Lame, yes. But no lamer than my resistance to actually carrying around my new iPhone. I've been taking it slow, learning to do one thing or another, but never actually tucking the phone in my pocket or purse so that I could pull it out and use it for something.
The Favorite Son called the other day to talk----on the iPhone----and, of course, there was nobody home. On the iPhone, that is. He had to call the landline to find me. I was, of course, home by the landline. He was disappointed, to say the least, and so was I. Because I bought the thing so that I could do all the kool things he can do with his iPhone. And I'm not doing them. Yet.
There's a piece of me that just doesn't want to be available all the time. I'm a little nervous that, if I carry my phone around TURNED ON, I will be inundated with calls. I will be one of those folks walking through the grocery store talking on the phone, doing pastoral care over the broccoli, checking out the nutrient count of an unlabeled product via Google, or GPSing my way home from downtown Freeland. This is not a pretty picture.
I need the right kind of pockets to carry an iPhone; that's one of my excuses. Jeans pockets are too tight and shirt pockets too loose. I don't want it clipped to my belt or waistband like guys do. I'd be forever (this is assuming, of course, that people actually did call me a lot) pulling up my shirt to get at my belt or waistband, and, again, this is not a pretty picture. I have a friend who wears hers in a little pouch around her neck, festooned with keys and nestled among the credit cards and driver's license. This would be handy for many occasions, but I'm not too sure about the dangling aspects of phonewear.
I am enchanted, however, with the iPhone's capability. How very easy it is to phone the FS or text him or send him a picture of my new hair color (though he did not comment when we talked, which I attribute to the seriousness of the conversation we had). It's a snap to take a picture of myself or the cats or the snowfall.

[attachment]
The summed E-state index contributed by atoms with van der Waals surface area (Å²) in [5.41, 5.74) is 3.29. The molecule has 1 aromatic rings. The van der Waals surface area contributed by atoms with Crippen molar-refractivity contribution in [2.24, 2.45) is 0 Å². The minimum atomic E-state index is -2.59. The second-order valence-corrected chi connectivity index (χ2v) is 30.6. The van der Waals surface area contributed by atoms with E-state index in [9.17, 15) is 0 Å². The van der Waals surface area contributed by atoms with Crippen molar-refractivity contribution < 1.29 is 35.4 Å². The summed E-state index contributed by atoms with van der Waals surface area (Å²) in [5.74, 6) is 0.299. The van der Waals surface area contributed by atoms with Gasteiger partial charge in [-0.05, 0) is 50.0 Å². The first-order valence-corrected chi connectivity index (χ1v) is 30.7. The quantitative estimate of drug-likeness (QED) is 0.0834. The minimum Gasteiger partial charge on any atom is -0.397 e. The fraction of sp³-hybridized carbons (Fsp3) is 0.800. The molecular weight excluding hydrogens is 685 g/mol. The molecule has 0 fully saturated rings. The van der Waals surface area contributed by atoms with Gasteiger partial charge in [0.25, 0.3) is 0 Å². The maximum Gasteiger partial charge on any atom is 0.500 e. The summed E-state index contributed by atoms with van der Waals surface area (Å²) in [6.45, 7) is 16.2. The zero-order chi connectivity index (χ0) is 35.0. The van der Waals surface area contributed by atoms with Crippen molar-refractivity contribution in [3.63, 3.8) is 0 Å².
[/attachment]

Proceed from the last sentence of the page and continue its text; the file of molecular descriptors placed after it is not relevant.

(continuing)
There's a philosophical aspect to all this too. As I think about it, my sense of my life right now is as a rock in the middle of a stream, just observing the life around me, letting it flow, not needing to document it constantly. I am less concerned about UUA politics or even the urgent issues of injustice the world is experiencing right now; I don't mind about the UUA politics part, but I am trying to understand my present less-than-avid passion for collective bargaining or MidEast revolution or reproductive rights or the like. I still care and support the same liberal issues, but I have been letting others do the passion part. (One important exception: bglt civil rights will always be something I'm passionate about---I have too many bglt friends right here on my doorstep to let that slide.)
Uh oh, another blog post. As I said before, don't get used to it! I'm not preaching again till March 13, and at that time you will be faced with "Evolution Rocks".